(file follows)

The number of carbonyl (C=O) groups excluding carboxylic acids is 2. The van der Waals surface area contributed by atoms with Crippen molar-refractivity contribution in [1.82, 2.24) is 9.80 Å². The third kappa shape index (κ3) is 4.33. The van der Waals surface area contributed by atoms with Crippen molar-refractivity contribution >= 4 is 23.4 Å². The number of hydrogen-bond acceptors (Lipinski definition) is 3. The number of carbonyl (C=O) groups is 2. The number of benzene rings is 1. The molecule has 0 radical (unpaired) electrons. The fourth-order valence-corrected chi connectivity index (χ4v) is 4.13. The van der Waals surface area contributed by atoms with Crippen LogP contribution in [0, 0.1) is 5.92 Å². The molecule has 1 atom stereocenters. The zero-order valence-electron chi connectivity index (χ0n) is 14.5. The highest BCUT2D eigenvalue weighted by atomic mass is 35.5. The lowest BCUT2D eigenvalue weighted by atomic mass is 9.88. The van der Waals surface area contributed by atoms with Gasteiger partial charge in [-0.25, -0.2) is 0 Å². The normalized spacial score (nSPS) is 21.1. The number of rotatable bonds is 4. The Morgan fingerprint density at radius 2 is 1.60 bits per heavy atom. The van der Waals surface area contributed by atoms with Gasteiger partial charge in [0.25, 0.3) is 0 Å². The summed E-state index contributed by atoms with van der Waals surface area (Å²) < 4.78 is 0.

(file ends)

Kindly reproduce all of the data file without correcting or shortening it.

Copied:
The number of carbonyl (C=O) groups excluding carboxylic acids is 2. The van der Waals surface area contributed by atoms with Crippen molar-refractivity contribution in [1.82, 2.24) is 9.80 Å². The third kappa shape index (κ3) is 4.33. The van der Waals surface area contributed by atoms with Crippen molar-refractivity contribution >= 4 is 23.4 Å². The number of hydrogen-bond acceptors (Lipinski definition) is 3. The number of carbonyl (C=O) groups is 2. The number of benzene rings is 1. The molecule has 0 radical (unpaired) electrons. The fourth-order valence-corrected chi connectivity index (χ4v) is 4.13. The van der Waals surface area contributed by atoms with Crippen LogP contribution in [0, 0.1) is 5.92 Å². The molecule has 1 atom stereocenters. The zero-order valence-electron chi connectivity index (χ0n) is 14.5. The highest BCUT2D eigenvalue weighted by atomic mass is 35.5. The lowest BCUT2D eigenvalue weighted by atomic mass is 9.88. The van der Waals surface area contributed by atoms with Gasteiger partial charge in [-0.25, -0.2) is 0 Å². The normalized spacial score (nSPS) is 21.1. The number of rotatable bonds is 4. The Morgan fingerprint density at radius 2 is 1.60 bits per heavy atom. The van der Waals surface area contributed by atoms with Gasteiger partial charge in [0.25, 0.3) is 0 Å². The summed E-state index contributed by atoms with van der Waals surface area (Å²) < 4.78 is 0.